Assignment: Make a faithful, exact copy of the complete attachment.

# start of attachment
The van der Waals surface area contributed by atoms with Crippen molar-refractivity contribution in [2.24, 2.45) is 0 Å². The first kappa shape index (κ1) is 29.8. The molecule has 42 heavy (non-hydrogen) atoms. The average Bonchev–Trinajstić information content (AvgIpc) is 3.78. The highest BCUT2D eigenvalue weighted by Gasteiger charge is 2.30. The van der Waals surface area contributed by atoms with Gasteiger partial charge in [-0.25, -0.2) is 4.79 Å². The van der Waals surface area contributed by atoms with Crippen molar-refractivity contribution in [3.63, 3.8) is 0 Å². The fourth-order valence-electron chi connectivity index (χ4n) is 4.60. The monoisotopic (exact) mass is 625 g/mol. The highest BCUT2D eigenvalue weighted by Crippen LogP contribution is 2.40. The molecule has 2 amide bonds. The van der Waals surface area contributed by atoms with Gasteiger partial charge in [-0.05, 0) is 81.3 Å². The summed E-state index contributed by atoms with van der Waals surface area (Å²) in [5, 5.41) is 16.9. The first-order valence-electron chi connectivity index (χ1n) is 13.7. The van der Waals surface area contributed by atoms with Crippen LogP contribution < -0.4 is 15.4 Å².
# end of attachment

The van der Waals surface area contributed by atoms with Crippen molar-refractivity contribution in [2.24, 2.45) is 0 Å². The first kappa shape index (κ1) is 29.8. The molecule has 42 heavy (non-hydrogen) atoms. The average Bonchev–Trinajstić information content (AvgIpc) is 3.78. The highest BCUT2D eigenvalue weighted by Gasteiger charge is 2.30. The van der Waals surface area contributed by atoms with Gasteiger partial charge in [-0.25, -0.2) is 4.79 Å². The van der Waals surface area contributed by atoms with Crippen molar-refractivity contribution in [3.63, 3.8) is 0 Å². The fourth-order valence-electron chi connectivity index (χ4n) is 4.60. The monoisotopic (exact) mass is 625 g/mol. The highest BCUT2D eigenvalue weighted by Crippen LogP contribution is 2.40. The molecule has 2 amide bonds. The van der Waals surface area contributed by atoms with Gasteiger partial charge in [-0.05, 0) is 81.3 Å². The summed E-state index contributed by atoms with van der Waals surface area (Å²) in [5, 5.41) is 16.9. The first-order valence-electron chi connectivity index (χ1n) is 13.7. The van der Waals surface area contributed by atoms with Crippen LogP contribution < -0.4 is 15.4 Å².